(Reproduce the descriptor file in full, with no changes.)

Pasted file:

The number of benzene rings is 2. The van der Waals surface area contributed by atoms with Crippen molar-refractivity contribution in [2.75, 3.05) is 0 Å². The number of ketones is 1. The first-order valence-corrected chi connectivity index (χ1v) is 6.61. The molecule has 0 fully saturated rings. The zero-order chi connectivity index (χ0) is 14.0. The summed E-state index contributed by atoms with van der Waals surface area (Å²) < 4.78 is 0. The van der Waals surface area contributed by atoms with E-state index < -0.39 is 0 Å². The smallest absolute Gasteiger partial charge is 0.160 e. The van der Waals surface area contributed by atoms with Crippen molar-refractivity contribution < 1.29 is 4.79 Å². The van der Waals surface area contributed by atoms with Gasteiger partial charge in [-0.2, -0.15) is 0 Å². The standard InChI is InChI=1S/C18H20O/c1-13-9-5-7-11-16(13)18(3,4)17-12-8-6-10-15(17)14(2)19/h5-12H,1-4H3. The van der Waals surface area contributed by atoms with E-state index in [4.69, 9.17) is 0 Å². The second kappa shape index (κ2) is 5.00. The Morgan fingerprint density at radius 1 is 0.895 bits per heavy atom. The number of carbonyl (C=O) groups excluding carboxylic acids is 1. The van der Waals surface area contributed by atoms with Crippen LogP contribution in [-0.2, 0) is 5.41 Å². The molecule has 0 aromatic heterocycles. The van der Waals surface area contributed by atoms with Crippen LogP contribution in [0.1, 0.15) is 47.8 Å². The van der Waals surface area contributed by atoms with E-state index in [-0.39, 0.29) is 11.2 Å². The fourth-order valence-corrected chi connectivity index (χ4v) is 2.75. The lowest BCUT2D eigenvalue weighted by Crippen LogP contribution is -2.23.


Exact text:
The number of benzene rings is 2. The van der Waals surface area contributed by atoms with Crippen molar-refractivity contribution in [2.75, 3.05) is 0 Å². The number of ketones is 1. The first-order valence-corrected chi connectivity index (χ1v) is 6.61. The molecule has 0 fully saturated rings. The zero-order chi connectivity index (χ0) is 14.0. The summed E-state index contributed by atoms with van der Waals surface area (Å²) < 4.78 is 0. The van der Waals surface area contributed by atoms with E-state index < -0.39 is 0 Å². The smallest absolute Gasteiger partial charge is 0.160 e. The van der Waals surface area contributed by atoms with Crippen molar-refractivity contribution < 1.29 is 4.79 Å². The van der Waals surface area contributed by atoms with Gasteiger partial charge in [-0.2, -0.15) is 0 Å². The standard InChI is InChI=1S/C18H20O/c1-13-9-5-7-11-16(13)18(3,4)17-12-8-6-10-15(17)14(2)19/h5-12H,1-4H3. The van der Waals surface area contributed by atoms with E-state index in [4.69, 9.17) is 0 Å². The second kappa shape index (κ2) is 5.00. The Morgan fingerprint density at radius 1 is 0.895 bits per heavy atom. The number of carbonyl (C=O) groups excluding carboxylic acids is 1. The van der Waals surface area contributed by atoms with Crippen LogP contribution in [-0.2, 0) is 5.41 Å². The molecule has 0 aromatic heterocycles. The van der Waals surface area contributed by atoms with Crippen LogP contribution in [0.1, 0.15) is 47.8 Å². The van der Waals surface area contributed by atoms with E-state index in [-0.39, 0.29) is 11.2 Å². The fourth-order valence-corrected chi connectivity index (χ4v) is 2.75. The lowest BCUT2D eigenvalue weighted by Crippen LogP contribution is -2.23.